Corneal lipidosis or lipid deposit in the cornea of rabbits


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Warning: this file contains pictures that may be distressing for people.


Corneal lipidosis - also called corneal dystrophy or lipid keratopathy - is a condition where excess lipids (usually cholesterol esters) or minerals (calcium) are deposited under the surface of the cornea. The infiltration usually starts at the edge of the cornea and can be observed in the anterior stroma, the epithelial basement membrane and the epithelium.

Corneal lipidosis is not associated to a disease; it is not breed or gender dependent.


A lipid rich diet and/or trauma are the main causes for lipid deposits into the cornea. Congenital factors cannot be ruled out.

Michel Gruaz

Rabbit presenting a circle opacity at the periphery of the cornea, caracteristic sign of lipid depsits. The disease is called lipid keratopathy or lipidosis f the cornea. 

Clinical signs

It is based on a complete ophthalmic examination and a discussion with the owner about the food fed to the rabbit.

Both eyes are usually affected (bilateral) but not necessarily to the same degree. Unilateral lipidosis has rarely been reported. The fat deposits, which usually start near the third eyelid, can be opaque, raised, subtle and pale, bright white, silver or grey colored areas. Vascularization is observed in the affected part of the cornea. While the cornea is mainly affected, fat deposits have also been noted in the lens, iris and ciliary body of a Dutch rabbit. Often it is accompanied by macrophage invasion. An inflammatory process has been observed, but does not always seem to be present.

Unlike in dogs, corneal lipidosis is associated to gradual loss of vision in rabbits. If the deposit is severe, it can lead to ulceration of the cornea.

There is no pain associated to this condition. 

Diagnostic and differentiel

A blood test helps confirm the high level of lipids and cholesterol in the blood. The ratio of LDL and HDL corresponds to that present in the eye.

A complete eye examination is necessary to confirm the diagnosis.

A discussion of the rabbit’s diet is necessary and corrections must be immediately implemented.


Corneal lipidosis should be differentiated from:

-      Retinal lesions, when loss of vision is observed;

-      Neoplasia;

-      Uveitis;

-      Cerebral lesions, even when these are generally accompanied by further neurologic signs, while the persistant physiological constriction of the pupilla (photomotor reflex or pupillar reflex) is not affected.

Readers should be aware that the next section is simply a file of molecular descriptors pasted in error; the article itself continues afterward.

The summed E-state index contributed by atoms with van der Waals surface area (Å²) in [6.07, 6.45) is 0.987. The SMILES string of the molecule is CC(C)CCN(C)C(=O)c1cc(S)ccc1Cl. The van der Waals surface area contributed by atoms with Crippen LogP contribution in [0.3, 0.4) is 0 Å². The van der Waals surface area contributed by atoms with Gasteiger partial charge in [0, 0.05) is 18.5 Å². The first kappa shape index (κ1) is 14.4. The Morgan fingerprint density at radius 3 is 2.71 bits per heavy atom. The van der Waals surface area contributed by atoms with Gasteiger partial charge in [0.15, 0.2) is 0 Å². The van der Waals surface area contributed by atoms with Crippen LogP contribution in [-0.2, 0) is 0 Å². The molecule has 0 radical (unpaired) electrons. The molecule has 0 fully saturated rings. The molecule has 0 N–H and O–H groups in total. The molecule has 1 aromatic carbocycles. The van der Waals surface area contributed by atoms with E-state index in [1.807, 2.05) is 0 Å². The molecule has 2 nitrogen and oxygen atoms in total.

Lipid plaque in hypercholesteremic rabbit cornea occurring at site of vascularity. Cornea had been cauterized several times by heated probe.

Sections of rabbit cornea in region of plaque stained with hematoxylin-Sudan. Noteworthy is abundance of intracellular globular lipid and relatively slight amount of granular sudanophilia.


There is no medical therapy available, other than bring modification to the diet. Fatty food and milk-based products (cheese, butter, and yogurt) should be discontinued.

It is not known if superficial keratotomy can help.


Many thanks to Michel Gruaz (Switzerland) for his great pictures of lipid accumulation in this Rex rabbit and his permission to use on this page.

Further information

Fallon MT, Reinhard MK, DaRif CA, Schoeb TR. Diagnostic exercise: eye lesions in a rabbit. Lab Anim Sci. 1988; 38:612-3.

Garibaldi BA, Goad ME. Lipid keratopathy in the Watanabe (WHHL) rabbit. Vet Pathol. 1988; 25:173-4.

Gwin RM, Gelatt KN. Bilateral ocular lipidosis in a cottontail rabbit fed an all-milk diet. J Am Vet Med Assoc. 1977; 171:887-9.

Hillyer E.V.,  Quesenberry K.E., Ferrets, Rabbits, and Rodents: Clinical Medicine and Surgery, New York: WB Saunders Co., 1997, p. 339-345.

Sebesteny A, Sheraidah GA, Trevan DJ, Alexander RA, Ahmed AI. Lipid keratopathy and atheromatosis in an SPF laboratory rabbit colony attributable to diet. Lab Anim. 1985; 19:180-8.

Stock EL, Mendelsohn AD, Lo GG, Ghosh S, O'Grady RB. Lipid keratopathy in rabbits. An animal model system. Arch Ophthalmol. 1985 May;103(5):726-30.